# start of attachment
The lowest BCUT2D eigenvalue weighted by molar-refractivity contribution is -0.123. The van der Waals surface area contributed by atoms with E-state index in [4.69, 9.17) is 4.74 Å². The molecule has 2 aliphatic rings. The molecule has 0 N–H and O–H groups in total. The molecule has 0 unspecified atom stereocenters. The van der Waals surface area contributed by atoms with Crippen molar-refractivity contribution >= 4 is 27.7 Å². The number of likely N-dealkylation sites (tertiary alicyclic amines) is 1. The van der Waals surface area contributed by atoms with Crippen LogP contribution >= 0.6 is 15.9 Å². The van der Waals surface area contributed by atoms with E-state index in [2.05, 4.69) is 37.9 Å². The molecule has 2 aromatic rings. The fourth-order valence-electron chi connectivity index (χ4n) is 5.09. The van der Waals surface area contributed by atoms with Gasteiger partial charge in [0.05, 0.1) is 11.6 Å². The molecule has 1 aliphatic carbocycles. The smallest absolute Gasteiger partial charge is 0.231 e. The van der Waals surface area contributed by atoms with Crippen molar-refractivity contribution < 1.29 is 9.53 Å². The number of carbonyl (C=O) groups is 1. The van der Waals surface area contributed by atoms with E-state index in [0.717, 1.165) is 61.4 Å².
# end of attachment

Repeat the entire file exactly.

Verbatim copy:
The lowest BCUT2D eigenvalue weighted by molar-refractivity contribution is -0.123. The van der Waals surface area contributed by atoms with E-state index in [4.69, 9.17) is 4.74 Å². The molecule has 2 aliphatic rings. The molecule has 0 N–H and O–H groups in total. The molecule has 0 unspecified atom stereocenters. The van der Waals surface area contributed by atoms with Crippen molar-refractivity contribution >= 4 is 27.7 Å². The number of likely N-dealkylation sites (tertiary alicyclic amines) is 1. The van der Waals surface area contributed by atoms with Crippen LogP contribution >= 0.6 is 15.9 Å². The van der Waals surface area contributed by atoms with E-state index in [2.05, 4.69) is 37.9 Å². The molecule has 2 aromatic rings. The fourth-order valence-electron chi connectivity index (χ4n) is 5.09. The van der Waals surface area contributed by atoms with Gasteiger partial charge in [0.05, 0.1) is 11.6 Å². The molecule has 1 aliphatic carbocycles. The smallest absolute Gasteiger partial charge is 0.231 e. The van der Waals surface area contributed by atoms with Crippen molar-refractivity contribution < 1.29 is 9.53 Å². The number of carbonyl (C=O) groups is 1. The van der Waals surface area contributed by atoms with E-state index in [0.717, 1.165) is 61.4 Å².